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The Big Lie

The new state health insurance exchanges will raise government costs, but federal officials refuse to acknowledge it.

By  Joel Wood

There’s one thing that former Rep. Anthony Weiner, D-N.Y., and I can agree on: We both wish the media focused on more important issues back in June, such as how healthcare reform will be put into practice. You wouldn’t know it from watching the nightly news, but there was a barnburner of a debate that month about the impact of the Affordable Care Act on employers that drop health coverage. Depending on who’s right and who’s wrong, the consequences for the nation could be enormous.

The barbs started flying when the consulting firm McKinsey released a report pointing to a radical restructuring of employer-sponsored health benefits following the 2010 passage of the act. McKinsey estimated that 30% of employers will “definitely or probably” stop offering health coverage after 2014. Among those with a “high awareness of reform,” the number rose to more than 50%.

Democrats on the Hill and in the White House were stung, and they pounced. White House Deputy Chief of Staff Nancy-Ann DeParle blogged that the study misses key points and doesn’t provide a complete picture of how the Affordable Care Act will strengthen the system and make it “easier for employers to offer high-quality coverage to their employees” by tackling healthcare costs.

Senate Finance Committee Chairman Max Baucus, D-Mont., fired off a letter to the consulting firm, demanding to know its methodology. It was Baucus who launched an investigation into Humana two years ago, when the firm sent a letter to customers suggesting that cuts were coming to Medicare Advantage plans (which is exactly what is happening).

A central Democratic selling point on healthcare reform is that it will reduce the federal deficit. But if McKinsey is right and the administration wrong, the act will instead send federal health costs soaring—as employers drop their coverage and send millions of workers to state exchanges, where subsidies are available to families making up to 400% of the federal poverty line.

The Congressional Budget Office estimated that only a fraction of the 161 million Americans insured through employer-sponsored plans would migrate to the exchanges. Democratic leaders have repeatedly cited the CBO study as proof that McKinsey has it wrong. But the CBO is constrained in its estimates, unable to “dynamically score” the full implications of the law. Its estimate of worker migration, for example, doesn’t take into account medical cost inflation that is sure to continue to rise.

I’ve visited scores of Council member firms and hundreds of their clients in the past two years, and the clear consensus is that the retail and hospitality sectors will be the first to go. Employers are already calculating the ways in which they can escape the act’s mandates by switching to more part-time workers and dumping employees into state exchanges (despite the $2,000-per-employee penalty). But the anxiety extends beyond those sectors, even all the way up to professional services firms.

The White House, meanwhile, insists that employers “have no incentive to drop coverage.” I hope they’re right and I’m wrong, but I don’t buy it. The notion that the Affordable Care Act makes providing healthcare easier for employers is undermined not so much by the McKinsey study but, rather, by a June study released by the Health Reform Advisory Practice of the Lockton Benefits Group (a Council member firm).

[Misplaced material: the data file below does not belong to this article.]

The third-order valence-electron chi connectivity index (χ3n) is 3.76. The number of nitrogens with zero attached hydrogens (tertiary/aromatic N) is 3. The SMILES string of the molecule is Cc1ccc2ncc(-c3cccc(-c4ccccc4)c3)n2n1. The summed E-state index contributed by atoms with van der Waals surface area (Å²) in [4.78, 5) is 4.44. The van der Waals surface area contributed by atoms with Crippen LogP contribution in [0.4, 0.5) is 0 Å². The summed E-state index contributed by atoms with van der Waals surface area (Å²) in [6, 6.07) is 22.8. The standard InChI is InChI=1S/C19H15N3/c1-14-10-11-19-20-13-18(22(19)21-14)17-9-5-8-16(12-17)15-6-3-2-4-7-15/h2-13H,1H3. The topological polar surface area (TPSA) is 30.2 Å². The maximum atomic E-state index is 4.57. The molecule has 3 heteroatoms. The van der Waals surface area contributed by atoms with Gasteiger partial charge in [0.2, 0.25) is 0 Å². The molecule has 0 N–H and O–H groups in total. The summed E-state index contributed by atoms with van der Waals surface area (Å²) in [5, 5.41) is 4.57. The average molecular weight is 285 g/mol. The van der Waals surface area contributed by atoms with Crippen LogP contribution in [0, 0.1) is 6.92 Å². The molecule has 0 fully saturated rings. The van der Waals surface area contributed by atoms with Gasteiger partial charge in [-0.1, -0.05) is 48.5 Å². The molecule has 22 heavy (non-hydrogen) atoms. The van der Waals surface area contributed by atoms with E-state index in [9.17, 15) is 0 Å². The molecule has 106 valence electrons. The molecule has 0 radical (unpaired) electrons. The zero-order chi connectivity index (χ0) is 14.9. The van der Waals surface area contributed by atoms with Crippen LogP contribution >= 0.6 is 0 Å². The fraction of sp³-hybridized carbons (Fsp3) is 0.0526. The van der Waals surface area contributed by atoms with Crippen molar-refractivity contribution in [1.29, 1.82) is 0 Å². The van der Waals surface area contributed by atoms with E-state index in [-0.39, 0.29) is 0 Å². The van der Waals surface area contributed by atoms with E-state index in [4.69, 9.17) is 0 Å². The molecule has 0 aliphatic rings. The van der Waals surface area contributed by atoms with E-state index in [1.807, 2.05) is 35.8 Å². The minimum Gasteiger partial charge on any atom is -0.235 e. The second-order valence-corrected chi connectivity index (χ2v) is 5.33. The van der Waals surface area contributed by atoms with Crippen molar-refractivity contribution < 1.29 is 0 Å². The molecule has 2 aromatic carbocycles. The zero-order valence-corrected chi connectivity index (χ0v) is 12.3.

“Far from making the provision of group health insurance less expensive and less burdensome, (our) survey demonstrates last year’s health reform law has instead had the opposite effect,” says the Lockton report. “A significant majority of employers responding to the survey…say the health reform law has increased their costs and administrative burdens, and nearly 20% say they’ll consider terminating group coverage in 2014.”

Indeed, nobody really knows where the numbers will wind up. For the most part, states have made little progress establishing their exchanges. The administration correctly notes that employer-sponsored coverage has actually increased in Massachusetts, but perhaps that’s more a reflection of how poorly the Massachusetts Connector has performed. The Lockton study cataloged the many ways in which health plan administration, already a costly and burdensome endeavor, will be made more difficult.

“The survey confirmed what we had been hearing anecdotally from our clients for months—that many of them are very, very apprehensive about the reform law’s mandates,” says Ed Fensholt, director of Lockton’s compliance services division. “They know there is a lot of extra work and additional expense ahead.”

The Lockton study did not uniformly criticize the new law. Some employers like the law, and most of them were enthusiastic about the increases in maximum permissible wellness incentives.

But the bigger picture, Fensholt says, looks frightening. “What we have learned is that, while most clients are taking a ‘wait-and-see’ approach to the issue of terminating group coverage, about one in five say they will consider dropping coverage,” he says. “If we see that a significantly larger number of employees migrate to the insurance exchanges for coverage, then Congress’s estimate of the dollars needed to supply subsidies in the insurance exchanges will have been significantly understated.”

Wood is The Council’s senior vice president of Government Affairs.


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